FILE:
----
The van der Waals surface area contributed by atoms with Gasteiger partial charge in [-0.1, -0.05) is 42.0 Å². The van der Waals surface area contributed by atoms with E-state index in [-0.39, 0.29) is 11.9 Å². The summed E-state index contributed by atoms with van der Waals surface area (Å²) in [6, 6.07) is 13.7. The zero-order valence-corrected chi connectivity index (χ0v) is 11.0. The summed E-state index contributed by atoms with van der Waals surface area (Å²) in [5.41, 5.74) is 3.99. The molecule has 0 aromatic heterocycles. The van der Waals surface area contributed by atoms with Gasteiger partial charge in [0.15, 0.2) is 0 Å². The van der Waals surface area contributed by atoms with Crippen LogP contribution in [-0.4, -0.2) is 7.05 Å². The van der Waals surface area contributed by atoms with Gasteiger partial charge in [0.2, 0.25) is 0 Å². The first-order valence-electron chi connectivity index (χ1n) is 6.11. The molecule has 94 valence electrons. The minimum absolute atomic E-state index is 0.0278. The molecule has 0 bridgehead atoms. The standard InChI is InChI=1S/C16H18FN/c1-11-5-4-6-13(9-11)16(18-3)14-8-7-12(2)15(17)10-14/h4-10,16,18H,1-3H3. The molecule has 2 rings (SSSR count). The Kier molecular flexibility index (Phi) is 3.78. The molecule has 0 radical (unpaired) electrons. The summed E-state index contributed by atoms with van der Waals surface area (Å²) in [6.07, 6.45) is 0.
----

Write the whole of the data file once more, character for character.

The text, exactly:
The van der Waals surface area contributed by atoms with Gasteiger partial charge in [-0.1, -0.05) is 42.0 Å². The van der Waals surface area contributed by atoms with E-state index in [-0.39, 0.29) is 11.9 Å². The summed E-state index contributed by atoms with van der Waals surface area (Å²) in [6, 6.07) is 13.7. The zero-order valence-corrected chi connectivity index (χ0v) is 11.0. The summed E-state index contributed by atoms with van der Waals surface area (Å²) in [5.41, 5.74) is 3.99. The molecule has 0 aromatic heterocycles. The van der Waals surface area contributed by atoms with Gasteiger partial charge in [0.15, 0.2) is 0 Å². The van der Waals surface area contributed by atoms with Crippen LogP contribution in [-0.4, -0.2) is 7.05 Å². The van der Waals surface area contributed by atoms with Gasteiger partial charge in [0.2, 0.25) is 0 Å². The first-order valence-electron chi connectivity index (χ1n) is 6.11. The molecule has 94 valence electrons. The minimum absolute atomic E-state index is 0.0278. The molecule has 0 bridgehead atoms. The standard InChI is InChI=1S/C16H18FN/c1-11-5-4-6-13(9-11)16(18-3)14-8-7-12(2)15(17)10-14/h4-10,16,18H,1-3H3. The molecule has 2 rings (SSSR count). The Kier molecular flexibility index (Phi) is 3.78. The molecule has 0 radical (unpaired) electrons. The summed E-state index contributed by atoms with van der Waals surface area (Å²) in [6.07, 6.45) is 0.